The belligerent fool

(If you haven’t already, you should read << The uneducated man first)

The belligerent fool as a Call of Duty combatant

The belligerent fool.
(“Call of duty ghost..” / CC BY-SA 4.0)

Right from the beginning of my “scientific career”, I carried alongside another profession as a State Civil Police Officer. I’ve always had an adventurous spirit and I wanted to do some good to society. Since I had never been inclined for charity work, I thought that I could do some good by shooting bad people instead. Here, in the violent Latin-American metropolis I live in, I knew that wouldn’t be difficult.

In fact, with daily combat all around the city, I quickly realised that either I became the best out there or dying wouldn’t be an improbable event. I set out to amass all the local tactical courses one could have and even the best international ones too — like SWAT School. I became a Special Operations Police Officer and the leader of a team of fascinating young combatants. Together with them, I have dodged bullets for many years (not all of them) and done my share for a society that couldn’t care less about us. Along the way, I have compromised my soul in many ways, risking my life and the well-being of my family countless times. I have produced more funerals than I should, probably both beneath the eyes of God and men, but I have also attended to much more funerals than I wanted to. I sure have accomplished many missions and enjoyed great victories along the way, but it’s not the victories that mould your life — it is that one bitter inexorable defeat.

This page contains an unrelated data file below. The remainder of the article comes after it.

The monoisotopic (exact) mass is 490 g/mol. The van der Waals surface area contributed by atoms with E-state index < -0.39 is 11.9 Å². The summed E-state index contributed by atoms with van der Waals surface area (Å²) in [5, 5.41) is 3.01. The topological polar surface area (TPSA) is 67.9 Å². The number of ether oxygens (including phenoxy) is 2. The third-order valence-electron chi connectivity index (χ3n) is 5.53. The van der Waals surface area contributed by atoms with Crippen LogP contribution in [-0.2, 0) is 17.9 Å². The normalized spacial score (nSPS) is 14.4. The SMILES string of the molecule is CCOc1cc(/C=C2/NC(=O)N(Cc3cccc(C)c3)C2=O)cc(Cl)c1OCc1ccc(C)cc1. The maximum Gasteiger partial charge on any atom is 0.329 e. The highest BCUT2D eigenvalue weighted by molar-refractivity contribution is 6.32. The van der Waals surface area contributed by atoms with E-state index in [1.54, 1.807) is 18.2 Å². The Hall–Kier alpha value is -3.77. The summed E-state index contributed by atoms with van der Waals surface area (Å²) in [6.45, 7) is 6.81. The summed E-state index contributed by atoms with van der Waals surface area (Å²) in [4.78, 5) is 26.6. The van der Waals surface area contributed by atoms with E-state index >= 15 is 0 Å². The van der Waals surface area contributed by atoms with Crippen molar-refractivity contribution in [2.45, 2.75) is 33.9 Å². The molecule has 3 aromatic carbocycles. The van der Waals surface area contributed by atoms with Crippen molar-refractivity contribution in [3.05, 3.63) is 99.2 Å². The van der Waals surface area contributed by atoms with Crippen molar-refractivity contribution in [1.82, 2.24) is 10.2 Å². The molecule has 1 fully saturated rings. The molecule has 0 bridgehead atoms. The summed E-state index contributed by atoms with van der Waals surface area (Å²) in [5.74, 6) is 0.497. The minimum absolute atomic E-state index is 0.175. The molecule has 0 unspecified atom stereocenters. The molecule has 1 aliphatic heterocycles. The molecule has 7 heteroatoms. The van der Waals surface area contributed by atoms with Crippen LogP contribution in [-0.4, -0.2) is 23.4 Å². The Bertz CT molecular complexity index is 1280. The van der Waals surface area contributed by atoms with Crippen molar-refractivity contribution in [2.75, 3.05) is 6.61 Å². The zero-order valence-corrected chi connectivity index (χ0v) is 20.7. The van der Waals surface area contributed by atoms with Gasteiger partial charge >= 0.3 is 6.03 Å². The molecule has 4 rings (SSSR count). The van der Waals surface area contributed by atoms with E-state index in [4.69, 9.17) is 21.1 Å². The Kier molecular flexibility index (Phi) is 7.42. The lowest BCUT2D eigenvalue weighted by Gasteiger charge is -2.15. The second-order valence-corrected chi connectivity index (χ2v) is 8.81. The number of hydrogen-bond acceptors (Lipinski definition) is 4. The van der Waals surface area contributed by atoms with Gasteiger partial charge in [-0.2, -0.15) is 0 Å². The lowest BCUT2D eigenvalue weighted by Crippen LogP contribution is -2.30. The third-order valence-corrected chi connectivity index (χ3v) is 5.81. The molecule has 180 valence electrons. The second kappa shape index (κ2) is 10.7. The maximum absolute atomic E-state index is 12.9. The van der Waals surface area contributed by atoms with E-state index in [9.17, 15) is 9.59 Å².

I have always been a belligerent fool, facing combat like a fighter who yearns for his black belt and roughs up dan after dan as he challenges any and everyone; like a climber who ascends ever more exposed routes until the rope is as useless as a souvenir; like a surfer who drops ever bigger waves until no one has the guts to follow him to the peak. Oh how it felt great to be invincible! How nice it was to be in control. But that’s the one thing you don’t have in combat— or in life. One sly unseen upper-cut hits your chin and the light flees from your eyes like a rat runs from a cat, even before you hit the ground with a loud thud. One small slip with your right foot cascades into a reverberating imbalance that makes your body explode from the rock-face, just as you watch yourself in disbelief plunging into the abyss. One little bump in the raging water-slope sets you diving headfirst, but instead of piercing the water towards the warm embrace of the sea, you are first let lying on the surface, vulnerable and scared like a cockroach on its back, just to be dragged upwards and then relentlessly pounded down on the sharp reefs bellow; and there left breathless, bleeding, as more and more waves parade over you and make sure you will stay there for good.

When the gods wrought havoc to my life, I was unprepared. I lacked the character I thought I had. People say I did good. I say that whatever I did, I did because of the weakness within.

This is the moment I have decided to educate myself. This is the moment I chose to begin a thorough examination of my own life and rise a real man (based on my standards, not anyone else’s) or keep down on my knees forever. People have repeatedly advised me to go look for a shrink or a cult to help dealing with my questions. I choose a harder path — the path of Philosophy.

(Continues on Teachers all around >>)

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